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                  ‘ sunset the snow will glow with the colour. And then on a very grey, dull day the colour drains from the landscape, but then the focus is the bare bones of trees, and to show the cold crisp weather in the paintings. A lot of people have said that they'd always assumed that the landscape is only grey and white in winter and are quite surprised when they see my work which has far more colour than they expect - often they come back to the gallery saying that they've noticed the colours in the landscape for the first time after becoming aware of them through the paintings.”
He points out that it is the light which can pinpoint something specific in a landscape amongst the greys and whites. It might just be
 Above: The Stillness of Winter and below, Incredible Winter Evening
The singer, songwriter and
poet Becky Mills wrote two songs to accompany Paul’s winter exhibition, and the text of these - plus a CD - will be included in a catalogue and book of the artist’s latest work. Becky - a friend of Pauls - spent the early 2000's recording solo albums and touring with the likes of Fairport Convention and Barbara Dickson. Her next solo album, released in January is “Tall Tales and Home Truths".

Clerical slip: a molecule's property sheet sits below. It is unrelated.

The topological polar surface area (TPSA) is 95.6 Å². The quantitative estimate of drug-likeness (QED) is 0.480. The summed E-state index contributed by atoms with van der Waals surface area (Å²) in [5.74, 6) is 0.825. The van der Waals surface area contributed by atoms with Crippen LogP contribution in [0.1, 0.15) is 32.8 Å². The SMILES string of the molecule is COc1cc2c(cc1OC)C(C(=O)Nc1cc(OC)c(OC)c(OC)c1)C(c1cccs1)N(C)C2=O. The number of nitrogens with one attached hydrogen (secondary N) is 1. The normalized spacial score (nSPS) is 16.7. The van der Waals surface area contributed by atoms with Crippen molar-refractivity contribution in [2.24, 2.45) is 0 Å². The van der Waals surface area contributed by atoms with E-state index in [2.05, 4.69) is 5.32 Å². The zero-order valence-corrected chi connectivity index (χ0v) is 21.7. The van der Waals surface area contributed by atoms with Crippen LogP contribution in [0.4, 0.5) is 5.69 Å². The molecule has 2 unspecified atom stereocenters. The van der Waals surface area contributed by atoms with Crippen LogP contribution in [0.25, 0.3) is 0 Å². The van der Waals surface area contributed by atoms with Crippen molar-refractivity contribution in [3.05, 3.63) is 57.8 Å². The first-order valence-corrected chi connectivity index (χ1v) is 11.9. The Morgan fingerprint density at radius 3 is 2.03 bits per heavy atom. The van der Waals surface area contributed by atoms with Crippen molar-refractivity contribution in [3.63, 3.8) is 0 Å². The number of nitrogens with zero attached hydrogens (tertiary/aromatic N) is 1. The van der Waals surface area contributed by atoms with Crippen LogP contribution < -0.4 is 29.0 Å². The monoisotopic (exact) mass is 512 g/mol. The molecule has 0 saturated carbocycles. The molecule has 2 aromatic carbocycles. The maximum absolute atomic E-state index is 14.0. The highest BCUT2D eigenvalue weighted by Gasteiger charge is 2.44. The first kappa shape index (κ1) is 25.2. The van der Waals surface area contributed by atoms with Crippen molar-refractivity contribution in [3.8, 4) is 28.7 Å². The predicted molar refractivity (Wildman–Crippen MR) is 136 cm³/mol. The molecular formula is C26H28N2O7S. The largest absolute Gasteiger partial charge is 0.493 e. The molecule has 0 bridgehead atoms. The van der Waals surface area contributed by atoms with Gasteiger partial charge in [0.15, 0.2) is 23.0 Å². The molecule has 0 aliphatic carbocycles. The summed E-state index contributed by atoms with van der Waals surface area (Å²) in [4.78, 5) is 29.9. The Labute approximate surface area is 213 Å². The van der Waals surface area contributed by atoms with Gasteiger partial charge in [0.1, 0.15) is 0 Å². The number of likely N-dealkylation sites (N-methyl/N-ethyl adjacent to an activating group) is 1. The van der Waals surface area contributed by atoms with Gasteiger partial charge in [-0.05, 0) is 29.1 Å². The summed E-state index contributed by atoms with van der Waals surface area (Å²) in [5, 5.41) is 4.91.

fleeting moments as the light moves.
I wonder if he is on reconnaissance during the spring and summer to see if somewhere might work well as a winter vista.
“Most often the places I paint are ones that I know very well indeed, which I walk through during the seasons,” he says. “They get under my skin, and so they are the same places I walk to in the snow. Each place is
 Below: Felsham Church and, below right, Solstice Song
the same, but different, according to the season, and I enjoy the dramatic variation one particular place can show me. My aim is to then translate these kaleidoscopic changes into my painting, to give a true sense of place in my work.”
Study his work at his end of year exhibition in Lavenham and you won’t be surprised to learn Paul’s paintings are a magazine designer’s dream. Rich colours, a variety of perspectives, and images that brilliantly showcase rural and coastal Suffolk as well as several other parts of England too (he often paints in Cornwall, Devon and the South Coast).
He has his imitators, people who may try and mimic his style, but there is only one Paul Evans, Suffolk artist. Long may that continue.
interview: Richard Bryson

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